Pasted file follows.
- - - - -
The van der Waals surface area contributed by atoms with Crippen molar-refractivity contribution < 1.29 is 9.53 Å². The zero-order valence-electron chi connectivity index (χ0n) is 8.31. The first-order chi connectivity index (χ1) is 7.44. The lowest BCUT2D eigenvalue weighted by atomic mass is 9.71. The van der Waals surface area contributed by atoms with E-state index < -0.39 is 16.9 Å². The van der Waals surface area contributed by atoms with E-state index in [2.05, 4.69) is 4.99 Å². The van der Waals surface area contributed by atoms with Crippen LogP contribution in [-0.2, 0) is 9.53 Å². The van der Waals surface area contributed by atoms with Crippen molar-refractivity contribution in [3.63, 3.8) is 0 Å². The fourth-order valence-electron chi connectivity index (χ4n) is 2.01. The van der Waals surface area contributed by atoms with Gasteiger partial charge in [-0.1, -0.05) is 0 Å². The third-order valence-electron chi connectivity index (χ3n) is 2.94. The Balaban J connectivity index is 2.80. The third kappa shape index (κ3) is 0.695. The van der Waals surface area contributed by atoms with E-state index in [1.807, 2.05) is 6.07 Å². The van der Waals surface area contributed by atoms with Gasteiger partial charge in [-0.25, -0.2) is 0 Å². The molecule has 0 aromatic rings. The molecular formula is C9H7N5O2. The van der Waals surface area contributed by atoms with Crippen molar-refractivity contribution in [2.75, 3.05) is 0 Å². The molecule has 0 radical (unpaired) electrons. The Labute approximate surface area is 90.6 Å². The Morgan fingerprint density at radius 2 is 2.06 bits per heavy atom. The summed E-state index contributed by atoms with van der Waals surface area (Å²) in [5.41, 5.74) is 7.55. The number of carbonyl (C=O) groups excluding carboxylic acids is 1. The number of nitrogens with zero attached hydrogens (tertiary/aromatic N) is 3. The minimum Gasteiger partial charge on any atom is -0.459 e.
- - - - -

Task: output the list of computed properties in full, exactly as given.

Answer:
The van der Waals surface area contributed by atoms with Crippen molar-refractivity contribution < 1.29 is 9.53 Å². The zero-order valence-electron chi connectivity index (χ0n) is 8.31. The first-order chi connectivity index (χ1) is 7.44. The lowest BCUT2D eigenvalue weighted by atomic mass is 9.71. The van der Waals surface area contributed by atoms with E-state index < -0.39 is 16.9 Å². The van der Waals surface area contributed by atoms with E-state index in [2.05, 4.69) is 4.99 Å². The van der Waals surface area contributed by atoms with Crippen LogP contribution in [-0.2, 0) is 9.53 Å². The van der Waals surface area contributed by atoms with Crippen molar-refractivity contribution in [3.63, 3.8) is 0 Å². The fourth-order valence-electron chi connectivity index (χ4n) is 2.01. The van der Waals surface area contributed by atoms with Gasteiger partial charge in [-0.1, -0.05) is 0 Å². The third-order valence-electron chi connectivity index (χ3n) is 2.94. The Balaban J connectivity index is 2.80. The third kappa shape index (κ3) is 0.695. The van der Waals surface area contributed by atoms with E-state index in [1.807, 2.05) is 6.07 Å². The van der Waals surface area contributed by atoms with Gasteiger partial charge in [-0.25, -0.2) is 0 Å². The molecule has 0 aromatic rings. The molecular formula is C9H7N5O2. The van der Waals surface area contributed by atoms with Crippen molar-refractivity contribution in [2.75, 3.05) is 0 Å². The molecule has 0 radical (unpaired) electrons. The Labute approximate surface area is 90.6 Å². The Morgan fingerprint density at radius 2 is 2.06 bits per heavy atom. The summed E-state index contributed by atoms with van der Waals surface area (Å²) in [5.41, 5.74) is 7.55. The number of carbonyl (C=O) groups excluding carboxylic acids is 1. The number of nitrogens with zero attached hydrogens (tertiary/aromatic N) is 3. The minimum Gasteiger partial charge on any atom is -0.459 e.